Sindhi rasoi is one blog which showcases a wide variety of sindhi food. Alka has truly simplified sindhi cooking for new cooks like me. I dug into her treasure and chose two very easy ones. I wanted a simple combo – and picked up Raahn (black eyed peas or Lobhia) in a tomato base and Satpura phulka. The moment I made the Raahn gravy, I knew this gravy is going to come to my rescue on several time-strapped weekday dinners. It calls for limited preparation and cooks in under 20-22 minutes (excluding soaking time – I am taking only active cooking into account). I made it in a stew pot since my cooker was not ok.

Now, off to the two lovely recipes:

Raanh (lobhia) in tomato gravy


Lobhia: ¾ cup (raw)
Tomatoes: 2 Nos (chopped fine)
Turmeric powder: ½ tsp
Dhaniya powder: 1 tsp
Green chillies: 2,slit
Jeera: 1 tsp
Oil: 1 -2 tbsp
Ginger: 1 cm bit (grated)
Curry leaves: few
Corriander leaves (to garnish)
Potato (optional): 1, boiled and made into big chunks (I forgot all about it and remembered only after I finished the curry)


Wash, soak the beans for about 8 hours and cook in the cooker for about 2 – 3 whistles. Take care that the beans do not become mushy.
Start the tadka of jeera, green chillies, ginger and curry leaves on a kadai.
Now add the tomatoes and let it cook for about ten minutes.
Add all the powders.
Add the lobhia with the water.
Let it boil and come together to the desired consistency.

Satpura Phulka


Wheat flour: One and a half cups
Pepper powder: ½ tsp
Salt: to taste
Oil: 3 – 4 tsps plus for drizzling over the roti
Water: for kneading the dough


Make a soft chapatti dough with wheat flour, pepper powder, needed salt and about 2 tsps of water and let it rest for about 15 minutes.
Take a portion of the dough. Roll it like a chapatti using a rolling pin.
Now, using a knife, make vertical lines which are one inch apart. Basically you will have several ribbon kind of long strips.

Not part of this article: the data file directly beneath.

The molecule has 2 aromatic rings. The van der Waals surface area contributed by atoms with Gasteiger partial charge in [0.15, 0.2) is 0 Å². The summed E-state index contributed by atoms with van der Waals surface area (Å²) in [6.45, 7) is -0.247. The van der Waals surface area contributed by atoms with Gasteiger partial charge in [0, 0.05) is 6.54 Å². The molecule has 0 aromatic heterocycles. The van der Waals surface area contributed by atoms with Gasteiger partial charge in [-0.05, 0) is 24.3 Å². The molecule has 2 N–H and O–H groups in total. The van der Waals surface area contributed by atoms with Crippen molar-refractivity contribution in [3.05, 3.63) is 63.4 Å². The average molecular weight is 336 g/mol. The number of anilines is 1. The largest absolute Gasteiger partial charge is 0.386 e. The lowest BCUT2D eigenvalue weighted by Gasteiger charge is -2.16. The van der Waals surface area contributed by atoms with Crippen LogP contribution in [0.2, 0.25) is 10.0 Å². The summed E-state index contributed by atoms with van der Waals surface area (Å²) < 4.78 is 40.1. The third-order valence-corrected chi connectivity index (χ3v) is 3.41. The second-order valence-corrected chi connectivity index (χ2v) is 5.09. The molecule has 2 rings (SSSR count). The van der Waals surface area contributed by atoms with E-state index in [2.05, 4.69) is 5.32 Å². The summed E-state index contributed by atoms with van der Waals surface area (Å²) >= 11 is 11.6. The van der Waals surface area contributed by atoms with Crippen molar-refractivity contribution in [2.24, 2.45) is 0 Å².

Apply a tsp of oil and sprinkle some wheat flour over this knife-marked chapatti strips.
Now take one strip and roll it like a ribbon. Roll the next one over this. Repeat with the next strips. This will form a bundle of strips one rolled on top of the other.
Now, carefully roll it like a chapatti, thicker than normal chapatti.
Cook on both sides on medium flame drizzling some oil over it, turning it few times in between.

Alka has made a beautiful Satpura Phulka with so many layers. All I could manage was a little whirlpool at the center. Probably I would be able to get there with some more practice.
On the whole, myself and my family had a lovely Sindhi dinner. Thank you Alka.

This is my contribution to 'Tried & Tasted - Sindhi Rasoi' - conceptualised by Lakshmi and hosted for this month by Ria.

Navarathri Neivedyam I - Wheat Katli

The best part of any festival is that it would bring with it a certain contagious enthusiasm. Navarathri generally signifies the victory of good over the evil according to Hindu mythology. It would kick-start a flurry of activities in most Hindu households in Tamil Nadu. Planning would start much ahead of the actual nine days. Houses would be cleaned up meticulously, the ‘kolu padi’ (kolu steps) or any other arrangement would be kept ready, the dolls dusted with a soft cloth, mental list of attendees for ‘vettalai-paakku’ would be finalized, neivedyam for all nine days decided ahead and the needed ingredients stocked, etc etc.. Neivedyams would be prepared on a daily basis and shared with family and friends.

This year I plan to celebrate Navarathri here in my little way with nine varieties of offerings – one for each day. I want to make simple neivedyam for Devi, it is my little way of showing my love for her. However, the only chief difference is that I would try to blog about it, that too daily. Let me see if I can pull it off.

So, here we go.

Neivedyam Day I – Wheat Katlis


Wheat flour (atta): ¾ cup
Sugar: ¾ cup
Water: 1/3 cup
Ghee: 3- 4 tbsp
Elaichi (powdered): a big pinch


Take a heavy bottomed kadai.
Heat about 2 tbsp of ghee and roast the wheatflour till it gives out a great aroma.
Keep aside.
Now, add the sugar and the water. Let it come to a rolling boil.